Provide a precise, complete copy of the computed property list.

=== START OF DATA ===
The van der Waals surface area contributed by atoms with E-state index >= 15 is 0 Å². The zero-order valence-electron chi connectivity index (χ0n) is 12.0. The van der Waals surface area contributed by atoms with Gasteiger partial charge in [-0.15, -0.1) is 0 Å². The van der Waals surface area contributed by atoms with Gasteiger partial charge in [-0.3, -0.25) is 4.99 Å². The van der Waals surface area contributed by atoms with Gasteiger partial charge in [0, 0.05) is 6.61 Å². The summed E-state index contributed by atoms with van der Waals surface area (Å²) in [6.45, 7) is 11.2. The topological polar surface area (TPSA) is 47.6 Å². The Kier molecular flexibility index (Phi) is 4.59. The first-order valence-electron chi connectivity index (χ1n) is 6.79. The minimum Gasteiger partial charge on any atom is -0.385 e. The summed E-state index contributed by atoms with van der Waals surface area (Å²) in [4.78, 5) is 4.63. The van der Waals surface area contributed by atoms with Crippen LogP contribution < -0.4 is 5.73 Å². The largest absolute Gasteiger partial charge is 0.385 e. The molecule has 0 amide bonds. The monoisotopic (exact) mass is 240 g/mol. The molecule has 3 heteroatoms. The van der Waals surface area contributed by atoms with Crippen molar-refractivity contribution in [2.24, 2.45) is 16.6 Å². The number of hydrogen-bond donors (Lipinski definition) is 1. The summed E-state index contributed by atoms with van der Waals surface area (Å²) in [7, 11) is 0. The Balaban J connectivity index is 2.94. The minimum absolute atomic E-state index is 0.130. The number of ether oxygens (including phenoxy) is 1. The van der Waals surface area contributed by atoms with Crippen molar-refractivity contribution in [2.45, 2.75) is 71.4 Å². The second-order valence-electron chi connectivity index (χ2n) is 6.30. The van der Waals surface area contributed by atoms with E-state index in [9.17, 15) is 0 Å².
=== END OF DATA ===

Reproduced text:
The van der Waals surface area contributed by atoms with E-state index >= 15 is 0 Å². The zero-order valence-electron chi connectivity index (χ0n) is 12.0. The van der Waals surface area contributed by atoms with Gasteiger partial charge in [-0.15, -0.1) is 0 Å². The van der Waals surface area contributed by atoms with Gasteiger partial charge in [-0.3, -0.25) is 4.99 Å². The van der Waals surface area contributed by atoms with Gasteiger partial charge in [0, 0.05) is 6.61 Å². The summed E-state index contributed by atoms with van der Waals surface area (Å²) in [6.45, 7) is 11.2. The topological polar surface area (TPSA) is 47.6 Å². The Kier molecular flexibility index (Phi) is 4.59. The first-order valence-electron chi connectivity index (χ1n) is 6.79. The minimum Gasteiger partial charge on any atom is -0.385 e. The summed E-state index contributed by atoms with van der Waals surface area (Å²) in [4.78, 5) is 4.63. The van der Waals surface area contributed by atoms with Crippen LogP contribution < -0.4 is 5.73 Å². The largest absolute Gasteiger partial charge is 0.385 e. The molecule has 0 amide bonds. The monoisotopic (exact) mass is 240 g/mol. The molecule has 3 heteroatoms. The van der Waals surface area contributed by atoms with Crippen molar-refractivity contribution in [2.24, 2.45) is 16.6 Å². The number of hydrogen-bond donors (Lipinski definition) is 1. The summed E-state index contributed by atoms with van der Waals surface area (Å²) in [7, 11) is 0. The Balaban J connectivity index is 2.94. The minimum absolute atomic E-state index is 0.130. The number of ether oxygens (including phenoxy) is 1. The van der Waals surface area contributed by atoms with Crippen molar-refractivity contribution in [2.45, 2.75) is 71.4 Å². The second-order valence-electron chi connectivity index (χ2n) is 6.30. The van der Waals surface area contributed by atoms with E-state index in [9.17, 15) is 0 Å².